Technology has disrupted the concept of brick-and-mortar workplaces for distributed, remote teams. According to some, the concept of a workplace hierarchy may also be on its way out the office door. This idea isn't just forward-looking speculation, as The Atlantic reports that "flattening workplace hierarchies has been a management trend for several years."

Hierarchy-less Organizations? Really?

There are a number of examples of businesses whose organizational charts look more like a line than a traditional chart. For example, Morning Star has trashed traditional structures, roles, titles and career paths while achieving double-digit growth, according to Forbes. And although Zappos' recent shift to a hierarchy-less culture, known as "holocracy," increased their turnover rate, per the Atlantic, it remains to be seen whether the resultant uncertainty is temporary or permanent.

For HR leaders considering a move toward various forms of reduced hierarchy, such as self-organized or parallel teams, it can be very instructive to seek guidance from global perspectives on this concept. The ADP Research Institute® "The Evolution of Work: The Changing Nature of the Global Workplace" report uncovered that perspectives and opinions can vary significantly by global region.

Here's what you should know.

How Perspectives on Structure Vary Globally

Not only do workers in the Asia-Pacific (APAC) region value freedom more than their global peers, they're confident that the future of work is light on hierarchy. According to the report, 80 percent of APAC employees believe that "departments and hierarchy will no longer exist at some point," while 89 percent feel positively about the freedom that would come with self-management. In contrast, nearly one-quarter of Europeans are skeptical that they'll ever have enough freedom to complete most of their work from a mobile device.

Latin Americans' poll results were similar to those of Europeans and North Americans, with 56 percent stating that they believe hierarchical structures will always be a component of the workplace. But overall, the idea of "flatter" organizational structures is a plus. 56 percent of North Americans believe hierarchies could cease to exist, with the majority viewing this trend positively. For some North American workers, a reduction in organizational structures would hopefully lead to improved work-life balance.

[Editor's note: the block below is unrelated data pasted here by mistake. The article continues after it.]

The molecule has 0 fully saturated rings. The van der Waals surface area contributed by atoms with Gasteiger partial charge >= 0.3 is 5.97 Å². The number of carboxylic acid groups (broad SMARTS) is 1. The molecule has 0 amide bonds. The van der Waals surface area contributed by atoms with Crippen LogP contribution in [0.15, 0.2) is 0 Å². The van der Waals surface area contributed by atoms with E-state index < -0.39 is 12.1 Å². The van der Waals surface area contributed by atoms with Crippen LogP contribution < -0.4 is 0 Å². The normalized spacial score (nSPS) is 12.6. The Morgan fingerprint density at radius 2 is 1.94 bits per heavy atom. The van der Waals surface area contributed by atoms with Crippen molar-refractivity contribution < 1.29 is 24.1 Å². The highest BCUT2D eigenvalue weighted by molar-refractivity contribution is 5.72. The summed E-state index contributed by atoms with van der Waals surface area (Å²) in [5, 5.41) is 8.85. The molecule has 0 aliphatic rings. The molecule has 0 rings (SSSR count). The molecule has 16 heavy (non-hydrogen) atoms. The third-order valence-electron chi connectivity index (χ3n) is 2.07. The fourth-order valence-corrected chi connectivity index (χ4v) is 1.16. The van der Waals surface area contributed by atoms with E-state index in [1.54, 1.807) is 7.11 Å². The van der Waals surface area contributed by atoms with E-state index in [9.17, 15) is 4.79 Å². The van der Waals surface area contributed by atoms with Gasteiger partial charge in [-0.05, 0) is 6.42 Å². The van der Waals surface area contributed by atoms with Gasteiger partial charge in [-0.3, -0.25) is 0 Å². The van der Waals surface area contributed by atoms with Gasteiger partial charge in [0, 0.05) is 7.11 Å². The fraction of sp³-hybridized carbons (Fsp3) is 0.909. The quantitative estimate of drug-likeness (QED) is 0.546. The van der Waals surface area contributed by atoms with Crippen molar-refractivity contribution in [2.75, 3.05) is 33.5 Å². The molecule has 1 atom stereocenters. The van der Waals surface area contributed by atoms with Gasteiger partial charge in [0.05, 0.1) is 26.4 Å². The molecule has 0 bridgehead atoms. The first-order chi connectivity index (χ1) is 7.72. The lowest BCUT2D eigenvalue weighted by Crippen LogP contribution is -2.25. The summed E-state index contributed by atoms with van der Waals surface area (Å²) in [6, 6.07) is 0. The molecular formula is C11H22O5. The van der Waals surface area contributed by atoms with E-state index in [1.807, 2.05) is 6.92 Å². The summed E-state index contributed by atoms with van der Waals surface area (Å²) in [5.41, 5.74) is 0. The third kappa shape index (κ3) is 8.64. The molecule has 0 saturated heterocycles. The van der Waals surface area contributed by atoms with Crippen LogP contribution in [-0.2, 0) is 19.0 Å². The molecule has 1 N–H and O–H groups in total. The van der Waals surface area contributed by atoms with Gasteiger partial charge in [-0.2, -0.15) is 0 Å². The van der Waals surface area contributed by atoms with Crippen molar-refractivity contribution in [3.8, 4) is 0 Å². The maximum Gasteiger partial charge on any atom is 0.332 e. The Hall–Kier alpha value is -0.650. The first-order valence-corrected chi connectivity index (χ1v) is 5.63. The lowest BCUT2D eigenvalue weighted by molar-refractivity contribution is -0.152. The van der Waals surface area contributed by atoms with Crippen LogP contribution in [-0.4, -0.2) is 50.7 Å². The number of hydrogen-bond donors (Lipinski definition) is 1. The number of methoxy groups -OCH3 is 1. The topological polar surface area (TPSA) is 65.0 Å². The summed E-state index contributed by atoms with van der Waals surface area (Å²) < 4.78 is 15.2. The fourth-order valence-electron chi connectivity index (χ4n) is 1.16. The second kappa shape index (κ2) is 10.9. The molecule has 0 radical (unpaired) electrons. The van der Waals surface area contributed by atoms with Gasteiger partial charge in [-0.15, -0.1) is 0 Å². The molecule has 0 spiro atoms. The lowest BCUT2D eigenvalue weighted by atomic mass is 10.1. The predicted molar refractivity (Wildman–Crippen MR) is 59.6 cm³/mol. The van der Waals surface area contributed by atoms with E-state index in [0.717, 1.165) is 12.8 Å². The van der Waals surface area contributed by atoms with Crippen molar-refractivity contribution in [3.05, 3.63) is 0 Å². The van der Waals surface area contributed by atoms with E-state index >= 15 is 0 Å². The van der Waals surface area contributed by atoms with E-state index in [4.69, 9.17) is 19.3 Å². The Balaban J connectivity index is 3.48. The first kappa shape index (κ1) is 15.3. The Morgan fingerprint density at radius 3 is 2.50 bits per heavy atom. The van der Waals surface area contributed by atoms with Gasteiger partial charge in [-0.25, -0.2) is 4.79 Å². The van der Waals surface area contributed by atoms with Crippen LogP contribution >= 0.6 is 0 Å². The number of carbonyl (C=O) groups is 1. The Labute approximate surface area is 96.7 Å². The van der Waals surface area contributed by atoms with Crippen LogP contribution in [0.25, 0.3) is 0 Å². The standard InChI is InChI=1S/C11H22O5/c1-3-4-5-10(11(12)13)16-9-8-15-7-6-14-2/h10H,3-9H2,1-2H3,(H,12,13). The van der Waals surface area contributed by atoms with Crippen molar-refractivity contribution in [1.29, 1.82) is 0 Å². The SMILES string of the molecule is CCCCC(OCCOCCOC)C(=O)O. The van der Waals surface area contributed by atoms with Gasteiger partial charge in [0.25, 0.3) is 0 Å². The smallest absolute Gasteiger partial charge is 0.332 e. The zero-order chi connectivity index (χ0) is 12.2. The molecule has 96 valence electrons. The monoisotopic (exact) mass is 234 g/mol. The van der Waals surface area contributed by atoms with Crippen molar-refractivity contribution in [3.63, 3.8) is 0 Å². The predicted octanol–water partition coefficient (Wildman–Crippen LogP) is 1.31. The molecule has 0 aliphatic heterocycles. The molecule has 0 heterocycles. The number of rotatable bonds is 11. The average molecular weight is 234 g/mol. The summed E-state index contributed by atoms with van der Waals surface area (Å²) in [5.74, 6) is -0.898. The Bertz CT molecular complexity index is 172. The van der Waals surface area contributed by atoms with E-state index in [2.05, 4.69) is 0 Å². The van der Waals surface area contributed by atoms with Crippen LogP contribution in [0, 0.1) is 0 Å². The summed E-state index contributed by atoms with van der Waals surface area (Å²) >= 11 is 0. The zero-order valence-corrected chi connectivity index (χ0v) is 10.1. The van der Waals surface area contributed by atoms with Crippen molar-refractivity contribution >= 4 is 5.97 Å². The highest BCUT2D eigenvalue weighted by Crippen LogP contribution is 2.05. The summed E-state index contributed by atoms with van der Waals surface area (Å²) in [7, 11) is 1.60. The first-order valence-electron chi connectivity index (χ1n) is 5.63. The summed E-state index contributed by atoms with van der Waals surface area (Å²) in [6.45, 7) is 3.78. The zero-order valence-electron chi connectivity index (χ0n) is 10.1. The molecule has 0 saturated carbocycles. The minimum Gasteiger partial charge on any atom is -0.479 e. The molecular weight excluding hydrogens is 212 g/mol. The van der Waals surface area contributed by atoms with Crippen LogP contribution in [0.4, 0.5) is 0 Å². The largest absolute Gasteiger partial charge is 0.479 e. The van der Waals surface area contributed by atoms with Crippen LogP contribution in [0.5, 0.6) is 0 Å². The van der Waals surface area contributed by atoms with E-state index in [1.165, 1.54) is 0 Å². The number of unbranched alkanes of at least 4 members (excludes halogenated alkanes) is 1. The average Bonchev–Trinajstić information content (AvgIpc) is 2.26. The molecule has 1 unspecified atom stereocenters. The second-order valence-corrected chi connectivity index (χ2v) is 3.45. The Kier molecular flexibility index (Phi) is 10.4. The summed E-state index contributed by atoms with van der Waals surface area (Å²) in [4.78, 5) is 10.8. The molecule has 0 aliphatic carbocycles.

Globally, many workers view a future without organizational charts as a possibility. Canadians see it as a way to work less, but Europeans are afraid it could actually increase their stress. Varied perspectives among regions, age groups and types of employees indicate one unifying truth — although employees aren't against self-management or different team structures, many are nervous about the potential personal impact. Therefore, for HR leaders exploring new structures, it would be wise to proceed with caution.

How to Trash Your Organizational Chart

Cultural differences and views aside, both fans and skeptics of "firing the boss" can agree that reducing hierarchy in the workplace can have mixed results. For some organizations, it's a path to more profit and innovation. For others, it can devastate morale and retention. For British tech consultancy Deeson, implementing a collaborative model while retaining directors for oversight improved employees' desire to produce exceptional work, as reported by The Guardian.

With any massive global restructuring effort, sensitivity to differences in employee perspectives is critical. The Evolution of Work report identified five overarching needs that employees all over the world relate to in one way or another:

  • Freedom
  • Knowledge
  • Stability
  • Self-Management
  • Meaning

Differences emerge, however, in the weight talent places on each of these basic needs and their fears and hopes for the future. In order to implement any large-scale change, understanding the priorities and pain points of a global workforce is a necessity. By understanding whether your staff fear the impact of technology or look forward to more self-management, HR leaders can shape a communication policy to balance their staff's needs during a time of significant change.

Whether your organization decides to engage in a full-on shift to a "flat" organizational structure or encourage more employee-led collaboration, planning to avoid confusion is critical when evaluating workplace hierarchy. By understanding how region and culture can shape employees' fears and hopes, HR leaders can plan for the future and still maintain productivity and engagement.

For more information on workplace hierarchy, download the report: The Evolution of Work: The Changing Nature of the Global Workplace.

Tags: Global Workforce